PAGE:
Changez (Riz Ahmed) begins to compare and contrast America and Asia. After the World Trade Center attack and the changing cultural atmosphere, Changez recalls how his life narrowed in New York, and that his beard discomforted some people, yet he was promoted to associate. He’s picked up by police for interrogation; and his photographer girlfriend, Erica, exploits him for her visual arts work (he is surprised to see that he was used, and how he was used, in an art exhibit). He goes on another business trip: to Turkey. (The novel specified Chile, but Turkey further places the story in the Muslim world.) Changez (Ahmed) and Jim (Kiefer Sutherland) visit a publisher to analyze how to stop its financial losses; and the publisher gives Changez a book with his father’s creative writing in it. Changez, observing what is around him, sees the beauty of the Muslim world in Turkey. Changez cannot—and does not—fire the Turkish publisher (suddenly principle comes before profit); and, subsequently, Changez leaves his job (he is escorted out of the building by security guards); and with no job, no visa, he has to vacate the United States in two weeks.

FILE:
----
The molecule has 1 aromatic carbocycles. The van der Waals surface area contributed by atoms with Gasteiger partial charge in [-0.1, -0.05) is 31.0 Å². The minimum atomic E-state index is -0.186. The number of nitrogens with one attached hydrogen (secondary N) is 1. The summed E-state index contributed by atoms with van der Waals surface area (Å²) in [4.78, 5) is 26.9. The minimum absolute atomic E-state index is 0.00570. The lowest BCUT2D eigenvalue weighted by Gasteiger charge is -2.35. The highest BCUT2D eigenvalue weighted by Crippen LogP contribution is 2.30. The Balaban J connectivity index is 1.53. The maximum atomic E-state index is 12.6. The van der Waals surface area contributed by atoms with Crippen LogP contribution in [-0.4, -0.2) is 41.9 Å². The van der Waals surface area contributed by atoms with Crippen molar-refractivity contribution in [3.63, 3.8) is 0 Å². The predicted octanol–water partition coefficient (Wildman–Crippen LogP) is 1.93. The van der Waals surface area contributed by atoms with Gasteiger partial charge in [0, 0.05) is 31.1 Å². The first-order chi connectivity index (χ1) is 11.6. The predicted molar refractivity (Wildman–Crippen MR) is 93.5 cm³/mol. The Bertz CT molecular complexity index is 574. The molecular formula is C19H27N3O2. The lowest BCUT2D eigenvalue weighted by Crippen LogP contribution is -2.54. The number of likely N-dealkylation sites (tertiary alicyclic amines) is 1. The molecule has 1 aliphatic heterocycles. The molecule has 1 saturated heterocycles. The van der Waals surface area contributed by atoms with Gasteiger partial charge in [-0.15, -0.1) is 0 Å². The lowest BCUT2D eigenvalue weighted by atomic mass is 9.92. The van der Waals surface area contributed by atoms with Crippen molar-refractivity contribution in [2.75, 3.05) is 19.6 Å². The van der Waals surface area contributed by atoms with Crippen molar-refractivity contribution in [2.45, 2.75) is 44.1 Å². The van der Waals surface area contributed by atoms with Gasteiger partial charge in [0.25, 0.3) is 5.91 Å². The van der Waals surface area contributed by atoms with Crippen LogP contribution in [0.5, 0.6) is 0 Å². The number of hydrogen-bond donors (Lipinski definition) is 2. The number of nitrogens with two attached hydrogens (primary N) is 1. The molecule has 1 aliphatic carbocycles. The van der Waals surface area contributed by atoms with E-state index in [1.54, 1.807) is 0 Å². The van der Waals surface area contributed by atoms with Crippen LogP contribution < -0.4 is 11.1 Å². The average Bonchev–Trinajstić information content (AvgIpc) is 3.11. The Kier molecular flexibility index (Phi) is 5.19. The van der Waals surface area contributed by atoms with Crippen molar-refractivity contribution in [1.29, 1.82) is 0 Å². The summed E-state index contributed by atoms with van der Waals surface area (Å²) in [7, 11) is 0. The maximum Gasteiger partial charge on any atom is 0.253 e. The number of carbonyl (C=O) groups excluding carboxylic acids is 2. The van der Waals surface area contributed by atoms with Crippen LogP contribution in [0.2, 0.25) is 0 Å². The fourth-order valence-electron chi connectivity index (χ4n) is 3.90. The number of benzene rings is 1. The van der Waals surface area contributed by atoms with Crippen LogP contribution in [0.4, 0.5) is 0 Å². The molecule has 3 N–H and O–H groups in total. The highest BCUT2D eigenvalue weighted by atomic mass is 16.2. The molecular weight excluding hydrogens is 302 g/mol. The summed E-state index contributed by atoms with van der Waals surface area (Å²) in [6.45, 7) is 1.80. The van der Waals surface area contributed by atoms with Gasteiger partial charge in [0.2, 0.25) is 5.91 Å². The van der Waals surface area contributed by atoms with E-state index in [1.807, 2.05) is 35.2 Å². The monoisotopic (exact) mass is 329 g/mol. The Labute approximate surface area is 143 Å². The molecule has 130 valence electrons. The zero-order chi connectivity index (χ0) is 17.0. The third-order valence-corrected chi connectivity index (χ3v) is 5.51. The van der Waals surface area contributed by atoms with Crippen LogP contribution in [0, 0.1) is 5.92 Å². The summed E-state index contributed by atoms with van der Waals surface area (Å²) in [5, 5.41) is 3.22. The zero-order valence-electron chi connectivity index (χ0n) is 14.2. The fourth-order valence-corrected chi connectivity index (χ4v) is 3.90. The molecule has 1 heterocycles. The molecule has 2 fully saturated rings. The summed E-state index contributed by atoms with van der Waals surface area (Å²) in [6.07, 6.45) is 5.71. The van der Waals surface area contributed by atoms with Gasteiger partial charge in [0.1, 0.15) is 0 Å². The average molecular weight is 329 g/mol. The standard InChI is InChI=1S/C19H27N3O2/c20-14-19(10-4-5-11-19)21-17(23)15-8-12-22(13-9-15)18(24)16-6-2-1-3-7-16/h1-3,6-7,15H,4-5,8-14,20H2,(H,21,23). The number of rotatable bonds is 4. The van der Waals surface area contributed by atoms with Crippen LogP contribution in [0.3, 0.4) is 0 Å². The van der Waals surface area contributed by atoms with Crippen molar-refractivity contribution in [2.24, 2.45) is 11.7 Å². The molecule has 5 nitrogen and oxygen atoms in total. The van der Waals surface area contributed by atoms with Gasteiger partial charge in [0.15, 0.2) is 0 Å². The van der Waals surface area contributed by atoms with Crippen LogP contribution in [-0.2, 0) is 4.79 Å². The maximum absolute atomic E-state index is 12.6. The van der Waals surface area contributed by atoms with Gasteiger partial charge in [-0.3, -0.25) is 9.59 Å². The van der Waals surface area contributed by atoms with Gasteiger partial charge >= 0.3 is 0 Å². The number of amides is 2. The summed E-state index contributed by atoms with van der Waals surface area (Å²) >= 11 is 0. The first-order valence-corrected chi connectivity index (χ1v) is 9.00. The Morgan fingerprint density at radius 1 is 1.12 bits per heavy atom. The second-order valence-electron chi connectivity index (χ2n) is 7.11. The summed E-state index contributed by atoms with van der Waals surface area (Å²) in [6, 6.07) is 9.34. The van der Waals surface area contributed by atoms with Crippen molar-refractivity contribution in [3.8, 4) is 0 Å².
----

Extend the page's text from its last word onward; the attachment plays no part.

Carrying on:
“The Reluctant Fundamentalist is enjoyable as a melodrama, thanks to the compelling emotional fodder of identity crisis and its setting within pre/post 9/11 New York. The perpetually relevant context acknowledges how American film and filmgoers still harbor a need to understand the trauma of the recent past and the new world it created. Both New York and Lahore are shot with an appealing vibrancy, and set to a propulsive score that blends Pakistani and Western music with atonal electronic flourishes. It all looks and sounds very bright,” wrote Meredith Slifkin, April 25, 2013, online for the magazine Film Comment, yet—while commending Riz Ahmed’s central performance—finding the motion picture, heavy with implication, politically evasive, unresolved. One might argue that such reservations affirm the film’s seriousness, its recognition of genuine ambiguities and complexities.